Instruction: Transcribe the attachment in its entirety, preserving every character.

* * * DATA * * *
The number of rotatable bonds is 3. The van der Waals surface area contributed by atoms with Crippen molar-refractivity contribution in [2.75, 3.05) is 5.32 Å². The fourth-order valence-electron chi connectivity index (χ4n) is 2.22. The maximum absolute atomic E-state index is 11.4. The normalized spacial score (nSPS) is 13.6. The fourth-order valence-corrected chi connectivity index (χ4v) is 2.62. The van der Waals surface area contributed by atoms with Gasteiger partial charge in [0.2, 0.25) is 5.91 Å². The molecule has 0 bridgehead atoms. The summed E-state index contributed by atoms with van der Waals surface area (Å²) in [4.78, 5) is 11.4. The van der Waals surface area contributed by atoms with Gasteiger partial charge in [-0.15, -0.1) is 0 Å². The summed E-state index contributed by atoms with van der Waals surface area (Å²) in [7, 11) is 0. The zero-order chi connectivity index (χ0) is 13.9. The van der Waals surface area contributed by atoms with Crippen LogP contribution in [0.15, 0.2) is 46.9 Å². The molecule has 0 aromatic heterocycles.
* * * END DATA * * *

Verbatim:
The number of rotatable bonds is 3. The van der Waals surface area contributed by atoms with Crippen molar-refractivity contribution in [2.75, 3.05) is 5.32 Å². The fourth-order valence-electron chi connectivity index (χ4n) is 2.22. The maximum absolute atomic E-state index is 11.4. The normalized spacial score (nSPS) is 13.6. The fourth-order valence-corrected chi connectivity index (χ4v) is 2.62. The van der Waals surface area contributed by atoms with Gasteiger partial charge in [0.2, 0.25) is 5.91 Å². The molecule has 0 bridgehead atoms. The summed E-state index contributed by atoms with van der Waals surface area (Å²) in [4.78, 5) is 11.4. The van der Waals surface area contributed by atoms with Gasteiger partial charge in [-0.15, -0.1) is 0 Å². The summed E-state index contributed by atoms with van der Waals surface area (Å²) in [7, 11) is 0. The zero-order chi connectivity index (χ0) is 13.9. The van der Waals surface area contributed by atoms with Crippen LogP contribution in [0.15, 0.2) is 46.9 Å². The molecule has 0 aromatic heterocycles.